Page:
How ‘Jurassic World’ Became One of the Biggest Blockbusters of All Time


The Fourth of July weekend, traditionally one of the most competitive of the movie-going year, was supposed to be a face-off between two very different franchises. In the big-budget blockbuster slot we had a new Terminator film, the fifth in the series (and the third to open on Independence Day weekend); the low-budget up-and-comer was Channing Tatum and his crew of “male entertainers” in Magic Mike XXL . But those movies didn’t end up battling it out for the top slot. Terminator: Genisys and Magic Mike took third and fourth place, respectively, as the reign of Pixar and dinosaurs continued. Inside Out was #2, for the third weekend in a row, and for the fourth straight week, Jurassic World took the top slot.

But Jurassic isn’t just having a good summer run. Since its record-smashing opening week (earning an unheard-of $296 million worldwide, and easily topping The Avengers’ $270 million from three years ago), the film has crushed the competition like, well, a dinosaur; it’s done $558 million domestic so far, plus another $826 million worldwide for a total worldwide gross of $1.38 billion — and, as last week’s four-peat indicates, it’s showing no signs of slowing down. “At this pace it seems inevitable that it will surpass Marvel’s The Avengers for no. 3 and sit behind Avatar and Titanic on the all-time domestic grossers list,” writes Hitfix’s Gregory Ellwood. “In fact, surpassing Titanic‘s $658.6 million cume isn’t out of the question.”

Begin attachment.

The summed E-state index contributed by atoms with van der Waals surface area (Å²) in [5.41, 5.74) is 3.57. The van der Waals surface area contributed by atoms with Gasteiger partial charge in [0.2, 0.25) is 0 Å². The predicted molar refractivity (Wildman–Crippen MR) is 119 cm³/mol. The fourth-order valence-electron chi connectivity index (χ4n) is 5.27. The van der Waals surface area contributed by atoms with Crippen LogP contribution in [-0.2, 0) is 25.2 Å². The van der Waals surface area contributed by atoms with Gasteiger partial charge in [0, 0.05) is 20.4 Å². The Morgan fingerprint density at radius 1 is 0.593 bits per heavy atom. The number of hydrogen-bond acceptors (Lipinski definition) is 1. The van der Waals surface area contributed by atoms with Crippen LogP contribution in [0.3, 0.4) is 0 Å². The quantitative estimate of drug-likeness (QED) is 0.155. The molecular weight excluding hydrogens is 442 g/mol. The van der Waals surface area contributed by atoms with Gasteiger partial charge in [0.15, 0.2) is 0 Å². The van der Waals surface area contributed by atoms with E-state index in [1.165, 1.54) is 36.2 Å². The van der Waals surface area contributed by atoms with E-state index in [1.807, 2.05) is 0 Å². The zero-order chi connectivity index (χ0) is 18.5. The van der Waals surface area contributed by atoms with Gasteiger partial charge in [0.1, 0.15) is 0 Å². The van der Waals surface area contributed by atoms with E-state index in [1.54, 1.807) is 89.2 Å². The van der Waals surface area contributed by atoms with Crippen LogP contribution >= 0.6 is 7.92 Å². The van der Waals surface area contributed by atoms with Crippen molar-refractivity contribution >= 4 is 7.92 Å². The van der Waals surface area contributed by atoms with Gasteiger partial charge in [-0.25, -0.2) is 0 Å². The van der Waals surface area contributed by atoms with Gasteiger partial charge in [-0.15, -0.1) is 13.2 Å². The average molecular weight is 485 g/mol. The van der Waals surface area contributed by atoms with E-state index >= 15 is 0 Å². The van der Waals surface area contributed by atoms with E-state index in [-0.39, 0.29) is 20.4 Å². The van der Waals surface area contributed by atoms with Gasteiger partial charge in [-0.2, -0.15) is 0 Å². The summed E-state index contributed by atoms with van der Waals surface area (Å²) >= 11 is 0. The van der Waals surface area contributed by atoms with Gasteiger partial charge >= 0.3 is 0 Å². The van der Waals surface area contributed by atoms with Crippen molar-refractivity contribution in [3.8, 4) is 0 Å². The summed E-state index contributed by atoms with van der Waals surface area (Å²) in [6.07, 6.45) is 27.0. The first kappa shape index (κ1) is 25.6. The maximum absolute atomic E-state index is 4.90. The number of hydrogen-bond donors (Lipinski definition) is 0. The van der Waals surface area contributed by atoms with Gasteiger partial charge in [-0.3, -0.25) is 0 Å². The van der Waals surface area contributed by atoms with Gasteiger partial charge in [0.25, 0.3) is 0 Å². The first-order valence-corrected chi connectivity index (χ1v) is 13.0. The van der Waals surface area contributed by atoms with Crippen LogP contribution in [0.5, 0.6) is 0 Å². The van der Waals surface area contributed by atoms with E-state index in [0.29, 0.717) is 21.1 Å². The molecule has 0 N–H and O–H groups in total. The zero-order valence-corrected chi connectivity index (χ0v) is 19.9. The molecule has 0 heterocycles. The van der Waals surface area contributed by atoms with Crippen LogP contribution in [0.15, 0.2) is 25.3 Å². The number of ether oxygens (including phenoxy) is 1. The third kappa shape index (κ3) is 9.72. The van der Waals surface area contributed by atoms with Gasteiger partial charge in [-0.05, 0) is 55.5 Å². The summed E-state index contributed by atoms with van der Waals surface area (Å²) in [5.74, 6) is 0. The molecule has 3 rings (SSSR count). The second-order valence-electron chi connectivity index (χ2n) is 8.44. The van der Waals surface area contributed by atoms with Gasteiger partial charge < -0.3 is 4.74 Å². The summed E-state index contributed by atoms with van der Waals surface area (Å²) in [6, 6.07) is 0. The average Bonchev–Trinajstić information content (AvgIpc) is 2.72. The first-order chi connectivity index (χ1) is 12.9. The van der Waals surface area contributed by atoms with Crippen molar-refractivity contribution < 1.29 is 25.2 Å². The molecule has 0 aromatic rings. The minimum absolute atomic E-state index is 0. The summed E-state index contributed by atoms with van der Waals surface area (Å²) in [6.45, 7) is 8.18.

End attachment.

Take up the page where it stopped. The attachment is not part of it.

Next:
So why has Jurassic World made such an obscene amount of money? To be sure, no one was predicting it wouldn’t do well — it always seemed like a safe bet, a new installment of a beloved series from a promising new director who had the good luck of hiring Chris Pratt before Guardians of the Galaxy made him a giant movie star. That’s a good formula. But I don’t recall anyone predicting we were looking at a record-breaking opening, or the new #3 (or #2) biggest movie of all time.

And you certainly can’t chalk those numbers up to rave reviews — it’s done well enough (currently 71% on Rotten Tomatoes), though the pans have been much more vehement than the raves. And they’ve got a point; Jurassic World is, by most yardsticks (including our own), not a very good movie. Sure, the meta-plotting is reasonable clever, Pratt’s got movie star swagger, and director Colin Trevorrow can put together an action beat well, conducting the general mayhem of the third act with some style. But the picture is utterly bereft of the human interest of his debut picture Safety Not Guaranteed, its characters as genetically engineered as the Indominus Rex. It’s got plot holes big enough to drive a Gyrosphere through (LITERALLY), and the clumsiness with which Trevorrow handles the endless signposting expositional scenes of the first half-hour and the parental divorce subplot merely serves to remind us of how good Spielberg was at that stuff, and how this heir can’t measure up. (And yes, the movie’s gender politics are gross, and yes, that matters.)